The good news is there have been no signs – as of yet – of reprisal killings against Iraq’s Sunni community in turn. Tit-for-tat assassinations and terror attacks were what tipped Iraq’s simmering violence into a raging boil during the early years of the war, and the Iraqi public by and large is desperate to avoid a repeat. But as I wrote yesterday, better trained soldiers or intelligence officers alone are not the answer to Iraq’s still dangerous conditions, which a US government report in July found have deteriorated badly in the past year.
What’s needed is for Maliki and his allies to find a political answer to the still significant numbers of Iraqis who feel the country’s current order is hostile to them. That’s an answer that Iraq – and the US, with spending of nearly $800,000 on the conflict so far and the loss of more than 4,000 soldiers’ lives – has been groping toward for almost a decade now.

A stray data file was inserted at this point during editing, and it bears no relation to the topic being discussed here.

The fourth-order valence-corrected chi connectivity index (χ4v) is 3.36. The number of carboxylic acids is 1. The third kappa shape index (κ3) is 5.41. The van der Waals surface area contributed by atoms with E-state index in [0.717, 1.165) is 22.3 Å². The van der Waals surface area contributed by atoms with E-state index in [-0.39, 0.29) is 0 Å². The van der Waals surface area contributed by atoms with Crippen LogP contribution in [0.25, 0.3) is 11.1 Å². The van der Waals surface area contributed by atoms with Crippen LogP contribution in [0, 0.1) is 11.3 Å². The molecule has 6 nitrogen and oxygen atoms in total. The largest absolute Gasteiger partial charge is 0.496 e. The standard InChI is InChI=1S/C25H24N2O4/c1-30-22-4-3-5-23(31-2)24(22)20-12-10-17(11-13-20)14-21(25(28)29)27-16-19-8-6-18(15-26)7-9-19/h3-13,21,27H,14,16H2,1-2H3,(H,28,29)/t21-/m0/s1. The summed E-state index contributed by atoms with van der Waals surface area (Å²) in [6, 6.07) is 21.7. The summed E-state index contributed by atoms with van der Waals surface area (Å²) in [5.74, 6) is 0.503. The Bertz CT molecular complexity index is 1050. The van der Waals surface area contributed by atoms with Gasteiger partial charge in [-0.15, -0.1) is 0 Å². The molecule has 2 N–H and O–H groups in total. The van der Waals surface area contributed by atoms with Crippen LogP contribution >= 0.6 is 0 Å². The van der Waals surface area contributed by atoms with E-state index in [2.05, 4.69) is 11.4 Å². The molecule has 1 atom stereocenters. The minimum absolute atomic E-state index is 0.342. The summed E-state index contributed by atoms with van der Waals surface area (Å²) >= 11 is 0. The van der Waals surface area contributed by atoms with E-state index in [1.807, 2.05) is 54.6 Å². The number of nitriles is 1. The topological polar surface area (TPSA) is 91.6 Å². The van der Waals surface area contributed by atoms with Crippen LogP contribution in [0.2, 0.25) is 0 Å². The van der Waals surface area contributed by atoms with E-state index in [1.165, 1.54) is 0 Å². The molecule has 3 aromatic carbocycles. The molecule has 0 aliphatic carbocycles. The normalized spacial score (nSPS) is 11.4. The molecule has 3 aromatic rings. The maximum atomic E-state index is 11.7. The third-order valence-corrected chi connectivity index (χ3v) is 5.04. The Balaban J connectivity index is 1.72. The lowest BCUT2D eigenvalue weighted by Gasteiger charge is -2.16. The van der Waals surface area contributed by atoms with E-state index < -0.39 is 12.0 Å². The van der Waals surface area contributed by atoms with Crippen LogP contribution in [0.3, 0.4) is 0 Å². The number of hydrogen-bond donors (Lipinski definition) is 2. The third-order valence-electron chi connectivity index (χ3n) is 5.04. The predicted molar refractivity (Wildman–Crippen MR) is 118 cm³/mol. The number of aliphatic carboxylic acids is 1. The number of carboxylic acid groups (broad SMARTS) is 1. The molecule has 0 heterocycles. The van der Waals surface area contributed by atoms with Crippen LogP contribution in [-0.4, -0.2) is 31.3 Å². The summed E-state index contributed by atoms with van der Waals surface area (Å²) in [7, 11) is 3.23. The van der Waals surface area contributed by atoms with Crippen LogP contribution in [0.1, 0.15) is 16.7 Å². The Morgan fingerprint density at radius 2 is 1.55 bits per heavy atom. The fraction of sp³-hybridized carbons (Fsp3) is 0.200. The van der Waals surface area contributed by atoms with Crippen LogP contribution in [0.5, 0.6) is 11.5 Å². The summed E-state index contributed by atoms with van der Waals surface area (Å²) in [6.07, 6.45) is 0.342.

Dan Murphy, the Monitor’s roving editor/foreign correspondent on the latest situation in Iraq.
The death toll in Iraq yesterday, with at least 70 murdered in attacks across the country, was bad enough. But the scope of the killing carries worrying echoes of the way sectarian warfare ramped up across Iraq starting in late 2003, leading to the country’s civil war.
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